Klay Thompson

When I learned of Durant’s decision to sign with the Warriors, my first thought was that it would have a negative impact on Thompson’s play. Thompson, who has established himself as one of the best catch-and-shoot players in the league primarily because of his quick release, does the majority of his scoring from the wings (as evidence by the shot chart I have provided below), particularly the right-wing. Prior to Durant’s signing, Stephen Curry’s ability to get past his defender and draw double-teams often allowed Thompson to get a number of wide open shots. However, unlike last season, Tuesday night saw Thompson unable to get the shots he was so accustomed to last season. Why? Unlike last season, Kevin Durant’s penchant to also try and score from the right-wing (more on this in a minute) resulted in another defender being in the area, and Thompson unable to get as many shots in rhythm. Likewise, Durant was also forced to settle for a number of awkward jump shots. As a result, Golden State’s offense often looked clogged and was forced to settle for a number of poor shots. Against a well-coached team like the San Antonio Spurs, this kind of play is not enough to get the job done.

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Kevin Durant

While a member of the Oklahoma City Thunder, Kevin Durant was able to establish himself as one of the premier offensive players in the NBA. What makes Durant so unique is his combination of physical attributes and polished skill set. Due to Durant’s diverse skill set, he was a force to be reckoned with as either a spot-up perimeter shooter or a mid-range beast off of the dribble. Durant was particularly fond of the right wing, which as I mentioned above is Klay Thompson’s wing of choice.

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Stephen Curry

Curry, arguably the best player in the NBA, has established himself as the deadliest shooter in the NBA off of the dribble. What makes Curry so deadly is his ability to create shots for himself in difficult situations. In fact, last season Durant, now Curry’s teammate, made the comment that “[Curry] takes a lot of bad shots.” Although an offensive threat off of either the dribble or as a spot up shooter due to his quick release, Curry is also a tremendous mid-range scorer because of his ability to get by his defender. As evidenced by his shot chart below, Curry likes to predominantly work from the top of the key or wings.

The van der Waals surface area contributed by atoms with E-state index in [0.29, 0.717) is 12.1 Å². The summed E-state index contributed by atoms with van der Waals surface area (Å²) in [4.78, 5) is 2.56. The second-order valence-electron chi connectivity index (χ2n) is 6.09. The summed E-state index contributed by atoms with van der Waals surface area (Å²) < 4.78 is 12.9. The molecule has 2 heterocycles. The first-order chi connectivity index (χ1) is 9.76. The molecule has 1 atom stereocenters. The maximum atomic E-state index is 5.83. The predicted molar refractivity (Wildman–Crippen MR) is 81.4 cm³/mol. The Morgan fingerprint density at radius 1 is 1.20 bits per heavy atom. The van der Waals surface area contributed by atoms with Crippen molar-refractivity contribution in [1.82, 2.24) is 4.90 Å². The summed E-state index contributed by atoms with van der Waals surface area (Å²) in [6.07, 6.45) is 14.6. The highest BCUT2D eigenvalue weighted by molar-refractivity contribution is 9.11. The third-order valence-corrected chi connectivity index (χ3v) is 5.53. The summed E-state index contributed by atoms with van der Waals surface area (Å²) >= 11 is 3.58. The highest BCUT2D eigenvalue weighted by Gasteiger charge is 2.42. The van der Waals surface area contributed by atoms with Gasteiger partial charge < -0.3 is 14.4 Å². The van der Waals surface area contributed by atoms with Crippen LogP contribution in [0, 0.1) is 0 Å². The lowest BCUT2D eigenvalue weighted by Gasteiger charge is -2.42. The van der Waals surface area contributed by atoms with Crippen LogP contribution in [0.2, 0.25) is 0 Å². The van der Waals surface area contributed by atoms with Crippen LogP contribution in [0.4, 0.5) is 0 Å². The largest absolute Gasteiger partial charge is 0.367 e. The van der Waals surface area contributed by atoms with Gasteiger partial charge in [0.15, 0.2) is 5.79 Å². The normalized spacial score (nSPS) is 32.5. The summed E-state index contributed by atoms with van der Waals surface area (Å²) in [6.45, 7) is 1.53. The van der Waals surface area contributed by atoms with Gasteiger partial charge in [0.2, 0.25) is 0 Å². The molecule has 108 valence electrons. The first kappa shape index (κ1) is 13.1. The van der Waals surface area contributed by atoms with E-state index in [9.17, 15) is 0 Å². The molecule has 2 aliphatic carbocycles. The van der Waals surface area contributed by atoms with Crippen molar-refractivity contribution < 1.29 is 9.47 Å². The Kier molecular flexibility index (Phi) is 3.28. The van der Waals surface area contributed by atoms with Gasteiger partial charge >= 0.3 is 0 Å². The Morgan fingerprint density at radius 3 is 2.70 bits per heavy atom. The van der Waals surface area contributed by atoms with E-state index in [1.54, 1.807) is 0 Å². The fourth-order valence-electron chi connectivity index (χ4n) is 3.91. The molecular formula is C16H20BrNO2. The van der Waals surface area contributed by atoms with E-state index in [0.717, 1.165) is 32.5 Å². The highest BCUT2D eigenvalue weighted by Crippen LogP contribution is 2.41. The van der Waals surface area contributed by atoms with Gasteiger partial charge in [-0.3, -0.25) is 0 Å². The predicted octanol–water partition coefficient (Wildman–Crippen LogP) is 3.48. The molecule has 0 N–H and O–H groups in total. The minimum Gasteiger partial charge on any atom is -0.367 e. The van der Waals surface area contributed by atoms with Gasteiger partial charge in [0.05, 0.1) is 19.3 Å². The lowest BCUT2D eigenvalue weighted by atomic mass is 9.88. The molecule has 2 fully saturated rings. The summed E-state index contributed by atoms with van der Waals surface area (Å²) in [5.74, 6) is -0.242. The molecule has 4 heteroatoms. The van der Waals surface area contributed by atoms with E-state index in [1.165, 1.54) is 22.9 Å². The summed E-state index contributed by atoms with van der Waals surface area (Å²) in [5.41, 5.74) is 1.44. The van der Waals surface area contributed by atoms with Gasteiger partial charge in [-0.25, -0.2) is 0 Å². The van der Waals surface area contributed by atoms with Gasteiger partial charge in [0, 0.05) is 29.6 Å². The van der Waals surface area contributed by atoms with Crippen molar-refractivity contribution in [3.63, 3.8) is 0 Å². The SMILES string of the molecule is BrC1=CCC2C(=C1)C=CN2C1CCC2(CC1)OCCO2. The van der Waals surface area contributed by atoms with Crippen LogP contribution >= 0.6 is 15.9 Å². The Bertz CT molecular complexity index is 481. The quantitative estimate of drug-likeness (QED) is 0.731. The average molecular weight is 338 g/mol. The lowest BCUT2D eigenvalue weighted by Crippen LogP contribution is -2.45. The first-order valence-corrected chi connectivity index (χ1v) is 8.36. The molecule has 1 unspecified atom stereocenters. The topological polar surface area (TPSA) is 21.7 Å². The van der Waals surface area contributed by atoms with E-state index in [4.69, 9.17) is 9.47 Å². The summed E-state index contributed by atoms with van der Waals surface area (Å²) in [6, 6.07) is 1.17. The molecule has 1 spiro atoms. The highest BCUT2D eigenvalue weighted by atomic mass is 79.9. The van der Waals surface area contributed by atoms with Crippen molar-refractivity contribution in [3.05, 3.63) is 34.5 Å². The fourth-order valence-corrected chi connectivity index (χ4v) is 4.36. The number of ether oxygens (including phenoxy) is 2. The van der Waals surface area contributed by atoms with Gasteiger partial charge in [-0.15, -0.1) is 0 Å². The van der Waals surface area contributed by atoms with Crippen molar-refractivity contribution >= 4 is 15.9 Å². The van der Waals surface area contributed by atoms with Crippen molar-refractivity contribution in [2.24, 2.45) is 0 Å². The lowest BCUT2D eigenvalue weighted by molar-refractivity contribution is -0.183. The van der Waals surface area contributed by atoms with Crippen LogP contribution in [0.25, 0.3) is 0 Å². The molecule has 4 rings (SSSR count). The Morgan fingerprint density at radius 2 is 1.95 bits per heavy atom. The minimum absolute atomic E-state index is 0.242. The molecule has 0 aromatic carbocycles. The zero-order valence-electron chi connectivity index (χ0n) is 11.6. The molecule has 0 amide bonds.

So, what’s wrong with Golden State’s offense? In a word, spacing. Just like the Cleveland Cavaliers, and Miami Heat before them, Tuesday night we witnessed Golden State’s Big 3’s inability for each player to realize their role. Instead, we saw each member of Golden State’s Big 3 attempt to play the style of play that had made them successful in the past, prior to their coming together. However, unlike in the past, this did not result in Golden State being successful. This lack of flow, in my opinion, is primarily due to Durant’s desired style of play, which causes him to take up space in both Thompson and Curry’s preferred areas. This resulted in Golden State’s offense being lethargic, out of sync, and forced them to take a number of awkward shots.

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So, how does Golden State fix this? By utilizing the same framework that made Boston, Miami, and Cleveland so successful. For Golden State to be successful, Kevin Durant should start spending more time in the paint. With Durant’s skill set, and height, he has the ability to score in the post (think of Dirk Nowitzki). Furthermore, Durant becoming a force in the post, would allow both Curry and Thompson to get a number of easy catch-and-shoot jumpers. Most importantly, this would unclog the perimeter and allow both Curry and Thompson to return to the style of play that had made them so successful in the past. As comparison, Golden State won a championship by utilizing a framework similar to Boston’s with Stephen Curry, Klay Thompson, and Draymond Green. Finally, because of Durant’s unique skill set, which would allow him to be a force in the paint, from mid-range, and from beyond the arc, Golden State’s offense could be potentially more potent than any previous Big 3, particularly if they were able to utilize an unselfish style of offensive passing similar to the one utilized by the San Antonio Spurs.

Until the Golden State Warriors are able to realize each player’s appropriate role, I doubt that they’ll be able to defeat a well-coached veteran team in a seven-game series. In fact, Golden State even struggled Friday night to defeat a less than championship caliber team in the New Orleans Pelicans. It is for this reason that I believe the San Antonio Spurs and Cleveland Cavaliers will pose significant problems for the Warriors this season. Until the Warriors realize each player’s appropriate role, they are in for some serious growing pains. If the Warriors are unable to do that this season, I would not be surprised if, like the Heat and Cavaliers before them, Golden State does not win a championship this season.